And The Bible Dwelt Among Us?

Paul has issues with Peter and James on Torah and Christianity. Paul’s triumph is in demanding that it isn’t in abiding by the Law that brought the spirit of Christ within them (particularly in Galatians) but by faithfulness to Christ and the belief that God is just like Jesus. This is what Paul means by “works of the Law” and “faith”.

By extension of scriptures Paul uses to make his points, he calls Peter and James “oppressors” on the level of antichrist. He relies on the notion that scripture is NOT the word of God; because the Torah IS scripture and NOT efficacious for salvation. What IS sufficient is “faith alone”, which has NO resemblance to Protestant interpretation which has run brazenly across the marble floors of Christian Theology roughshod since Martin Luther.

“Faith Alone”, to Paul, is being justified because of the faithfulness of Christ (“Pistis Christou”), understood best by the Christian because of the Christian’s understanding of Christ at work in himself.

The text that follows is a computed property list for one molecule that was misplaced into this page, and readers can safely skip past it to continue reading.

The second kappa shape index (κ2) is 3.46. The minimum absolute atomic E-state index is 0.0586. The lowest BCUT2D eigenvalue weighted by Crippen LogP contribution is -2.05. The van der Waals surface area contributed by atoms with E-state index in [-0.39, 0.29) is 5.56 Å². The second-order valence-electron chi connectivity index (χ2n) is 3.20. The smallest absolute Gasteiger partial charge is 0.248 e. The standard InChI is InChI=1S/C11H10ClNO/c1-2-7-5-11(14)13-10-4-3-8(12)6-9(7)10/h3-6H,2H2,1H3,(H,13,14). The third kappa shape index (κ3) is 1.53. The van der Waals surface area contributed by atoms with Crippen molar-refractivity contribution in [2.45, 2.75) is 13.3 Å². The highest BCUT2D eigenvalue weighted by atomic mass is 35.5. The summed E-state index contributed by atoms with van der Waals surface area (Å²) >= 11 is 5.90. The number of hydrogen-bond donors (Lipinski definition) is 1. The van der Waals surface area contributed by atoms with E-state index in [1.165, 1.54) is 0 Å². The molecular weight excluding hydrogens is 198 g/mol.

Given over to the very agreeable idea of the flexibility in understanding the Torah and a Jew’s obligations under various interpretations (ie. Rabbi Meir, Torah is interpretation) — for instance, constant redaction and updating for relevance, Midrash for likewise interpreting for relevance, and so on — Paul concludes the Torah is not only irrelevant to anything Christ was concerned about, but that the Logos of God is found entirely outside of any book.

All of my life I had heard about a dichotomy of faith and works. It is a false dichotomy and those preaching it are actually in the prototype of those who cannot recognize what Logos is and then turn “words” into an idol; be that the Bible or the Law. I’m glad my natural objections, deep seated moral ones, lead me and continues to lead me to study. There isn’t one interpretation of anything under the sun and to idolize the Bible or the Torah is to demand that there is; and of course the “correct” interpretation will be the one of the idolater, without fail.

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